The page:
The effects of auditory hallucination symptom management programme for people with schizophrenia: a quasi-experimental design

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Abstract

Aim.

To examine the effectiveness of an auditory hallucinatory symptom management programme in patients with chronic schizophrenia.

Background.

Thirty per cent of chronic schizophrenia patients are still disturbed by hallucinations, which influence their psychological and social well-being, even when they take medication regularly.

Method.

Fifty-eight people experiencing schizophrenia with auditory hallucinations from psychiatric inpatient rehabilitation wards in northern Taiwan participated in the study, with 29 in the experimental group and 29 in the control group. The experimental group received an auditory hallucinatory symptom management programme. The auditory hallucinatory symptom management programme involved 60-minute meetings once a week, for a total of 10 meetings. The control group received routine care, which included free recreation for 40 minutes and walking for 20 minutes. The participants completed three self-report questionnaires: the Beck Depressive Inventory II, the Beck Anxiety Inventory and the Characteristics of Auditory Hallucinations Questionnaire. Data were collected at baseline, immediately following the intervention and at 3 months and 6 months post intervention. Data collection occurred between March 2010–May 2013.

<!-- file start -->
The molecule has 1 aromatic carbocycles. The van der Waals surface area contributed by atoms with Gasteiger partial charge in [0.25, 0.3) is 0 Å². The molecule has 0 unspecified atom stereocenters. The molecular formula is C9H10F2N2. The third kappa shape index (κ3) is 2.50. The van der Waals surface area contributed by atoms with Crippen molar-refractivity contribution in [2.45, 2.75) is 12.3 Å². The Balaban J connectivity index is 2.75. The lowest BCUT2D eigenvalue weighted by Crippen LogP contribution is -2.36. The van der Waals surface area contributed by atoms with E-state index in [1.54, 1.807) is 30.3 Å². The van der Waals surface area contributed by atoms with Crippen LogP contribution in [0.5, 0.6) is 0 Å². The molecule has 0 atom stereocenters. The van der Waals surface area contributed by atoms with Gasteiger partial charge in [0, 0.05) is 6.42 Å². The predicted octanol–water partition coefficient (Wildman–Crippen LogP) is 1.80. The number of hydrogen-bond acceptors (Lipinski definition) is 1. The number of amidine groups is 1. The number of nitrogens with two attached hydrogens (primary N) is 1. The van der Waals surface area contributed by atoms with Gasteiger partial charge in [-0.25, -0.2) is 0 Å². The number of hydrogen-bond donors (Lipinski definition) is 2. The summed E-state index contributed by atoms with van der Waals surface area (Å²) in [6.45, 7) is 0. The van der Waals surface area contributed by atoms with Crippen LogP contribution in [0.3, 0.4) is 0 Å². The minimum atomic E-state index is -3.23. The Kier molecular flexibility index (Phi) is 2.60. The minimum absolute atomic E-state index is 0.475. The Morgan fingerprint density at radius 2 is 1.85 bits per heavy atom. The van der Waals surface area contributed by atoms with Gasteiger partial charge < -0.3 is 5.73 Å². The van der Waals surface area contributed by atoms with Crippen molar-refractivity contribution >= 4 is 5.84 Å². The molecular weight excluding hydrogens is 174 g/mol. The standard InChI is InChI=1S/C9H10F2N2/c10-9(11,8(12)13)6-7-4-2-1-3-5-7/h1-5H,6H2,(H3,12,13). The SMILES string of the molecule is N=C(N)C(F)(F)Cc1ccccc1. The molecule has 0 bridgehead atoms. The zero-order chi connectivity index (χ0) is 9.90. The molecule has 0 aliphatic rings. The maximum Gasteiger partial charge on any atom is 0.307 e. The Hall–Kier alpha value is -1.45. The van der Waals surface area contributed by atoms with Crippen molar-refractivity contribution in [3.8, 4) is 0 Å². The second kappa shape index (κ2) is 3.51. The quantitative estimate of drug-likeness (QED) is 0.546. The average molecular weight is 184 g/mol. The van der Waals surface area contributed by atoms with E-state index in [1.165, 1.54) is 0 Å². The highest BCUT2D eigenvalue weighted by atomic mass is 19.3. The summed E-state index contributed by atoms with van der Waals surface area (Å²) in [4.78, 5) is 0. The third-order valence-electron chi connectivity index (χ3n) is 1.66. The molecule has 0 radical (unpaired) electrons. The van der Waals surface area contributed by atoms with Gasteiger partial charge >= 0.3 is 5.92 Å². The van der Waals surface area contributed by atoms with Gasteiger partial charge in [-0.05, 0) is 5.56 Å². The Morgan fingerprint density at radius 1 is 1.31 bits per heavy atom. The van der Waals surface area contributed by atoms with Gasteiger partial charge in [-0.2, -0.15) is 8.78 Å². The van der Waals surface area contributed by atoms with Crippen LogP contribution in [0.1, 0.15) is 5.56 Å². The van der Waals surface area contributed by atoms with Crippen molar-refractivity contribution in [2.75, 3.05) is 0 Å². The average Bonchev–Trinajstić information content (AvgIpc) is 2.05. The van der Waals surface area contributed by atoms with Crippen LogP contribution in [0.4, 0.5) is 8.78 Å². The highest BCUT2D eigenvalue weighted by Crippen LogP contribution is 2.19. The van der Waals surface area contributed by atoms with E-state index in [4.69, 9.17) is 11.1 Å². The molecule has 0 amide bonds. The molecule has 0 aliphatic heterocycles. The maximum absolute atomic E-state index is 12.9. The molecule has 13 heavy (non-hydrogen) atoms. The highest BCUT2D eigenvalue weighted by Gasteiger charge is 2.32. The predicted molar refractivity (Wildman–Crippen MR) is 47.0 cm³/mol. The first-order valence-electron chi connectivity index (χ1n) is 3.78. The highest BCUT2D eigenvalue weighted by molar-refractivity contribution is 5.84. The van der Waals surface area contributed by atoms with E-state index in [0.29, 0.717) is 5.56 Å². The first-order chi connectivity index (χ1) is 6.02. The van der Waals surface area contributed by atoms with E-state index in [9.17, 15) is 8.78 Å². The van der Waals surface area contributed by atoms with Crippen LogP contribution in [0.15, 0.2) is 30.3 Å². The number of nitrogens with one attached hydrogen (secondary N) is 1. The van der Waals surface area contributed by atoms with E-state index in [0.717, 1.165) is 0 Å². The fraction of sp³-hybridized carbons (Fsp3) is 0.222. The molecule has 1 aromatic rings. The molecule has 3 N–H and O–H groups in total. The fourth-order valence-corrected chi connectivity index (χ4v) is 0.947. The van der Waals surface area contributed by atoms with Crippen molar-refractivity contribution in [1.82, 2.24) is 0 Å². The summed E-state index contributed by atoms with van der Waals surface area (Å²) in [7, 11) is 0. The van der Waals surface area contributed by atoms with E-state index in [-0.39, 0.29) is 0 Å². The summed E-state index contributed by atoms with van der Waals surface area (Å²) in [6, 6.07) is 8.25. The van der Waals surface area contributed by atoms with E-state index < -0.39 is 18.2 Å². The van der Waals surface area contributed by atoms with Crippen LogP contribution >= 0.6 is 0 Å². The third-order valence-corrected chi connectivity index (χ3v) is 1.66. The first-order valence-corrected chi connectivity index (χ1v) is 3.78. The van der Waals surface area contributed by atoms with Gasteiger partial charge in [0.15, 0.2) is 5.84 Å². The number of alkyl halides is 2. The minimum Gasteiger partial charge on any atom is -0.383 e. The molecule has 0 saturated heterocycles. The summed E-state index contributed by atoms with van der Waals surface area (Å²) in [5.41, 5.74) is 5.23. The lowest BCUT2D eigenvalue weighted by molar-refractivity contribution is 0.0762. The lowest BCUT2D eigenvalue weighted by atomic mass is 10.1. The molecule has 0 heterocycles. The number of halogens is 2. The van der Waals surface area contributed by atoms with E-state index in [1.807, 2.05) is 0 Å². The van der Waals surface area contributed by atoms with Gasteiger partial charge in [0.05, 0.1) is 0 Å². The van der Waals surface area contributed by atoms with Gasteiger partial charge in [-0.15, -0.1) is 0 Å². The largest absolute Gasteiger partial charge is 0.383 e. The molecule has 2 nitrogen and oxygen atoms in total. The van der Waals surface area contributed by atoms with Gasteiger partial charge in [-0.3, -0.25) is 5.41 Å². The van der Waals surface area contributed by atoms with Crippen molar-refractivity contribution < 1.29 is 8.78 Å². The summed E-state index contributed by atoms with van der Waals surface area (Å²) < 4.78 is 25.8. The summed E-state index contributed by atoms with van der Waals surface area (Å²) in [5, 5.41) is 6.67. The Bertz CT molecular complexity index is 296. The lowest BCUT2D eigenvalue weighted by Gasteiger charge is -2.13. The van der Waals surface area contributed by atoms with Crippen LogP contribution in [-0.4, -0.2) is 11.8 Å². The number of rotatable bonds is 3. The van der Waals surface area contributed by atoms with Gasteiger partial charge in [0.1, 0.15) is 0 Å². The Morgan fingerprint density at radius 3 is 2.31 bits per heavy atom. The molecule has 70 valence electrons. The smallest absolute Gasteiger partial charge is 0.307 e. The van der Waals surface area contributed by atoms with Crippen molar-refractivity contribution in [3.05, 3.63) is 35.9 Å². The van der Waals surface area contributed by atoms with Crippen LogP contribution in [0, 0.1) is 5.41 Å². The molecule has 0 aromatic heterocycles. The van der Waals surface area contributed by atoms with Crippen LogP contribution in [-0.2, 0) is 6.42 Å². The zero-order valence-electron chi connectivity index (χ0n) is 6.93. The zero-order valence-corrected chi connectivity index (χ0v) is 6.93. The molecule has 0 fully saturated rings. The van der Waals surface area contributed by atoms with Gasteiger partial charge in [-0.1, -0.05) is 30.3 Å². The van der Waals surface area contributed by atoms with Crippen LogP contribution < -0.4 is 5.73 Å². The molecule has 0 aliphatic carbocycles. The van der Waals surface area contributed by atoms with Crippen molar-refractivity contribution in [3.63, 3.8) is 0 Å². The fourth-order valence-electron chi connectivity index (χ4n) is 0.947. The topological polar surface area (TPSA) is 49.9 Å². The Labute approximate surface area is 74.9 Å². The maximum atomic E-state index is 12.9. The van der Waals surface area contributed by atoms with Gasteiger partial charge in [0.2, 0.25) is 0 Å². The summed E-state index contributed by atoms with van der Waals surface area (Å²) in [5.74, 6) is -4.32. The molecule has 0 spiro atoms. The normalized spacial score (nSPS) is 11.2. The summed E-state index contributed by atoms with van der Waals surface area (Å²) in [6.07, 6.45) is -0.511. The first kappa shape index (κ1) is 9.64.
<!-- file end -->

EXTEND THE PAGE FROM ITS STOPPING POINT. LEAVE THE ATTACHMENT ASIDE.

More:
Results.

The experimental group showed a non-significant improvement in anxiety symptoms over time. Generalized estimating equations revealed that the experimental group achieved a greater drop in Characteristics of Auditory Hallucinations Questionnaire score than the controls at three and 6 months post intervention. Beck Depressive Inventory II scores in the experimental group (n = 29) had significantly improved in 3 months.

Conclusion.

The auditory hallucinatory symptom management programme seems to be effective in improving auditory hallucinatory symptoms and depressive symptoms in patients with schizophrenia.

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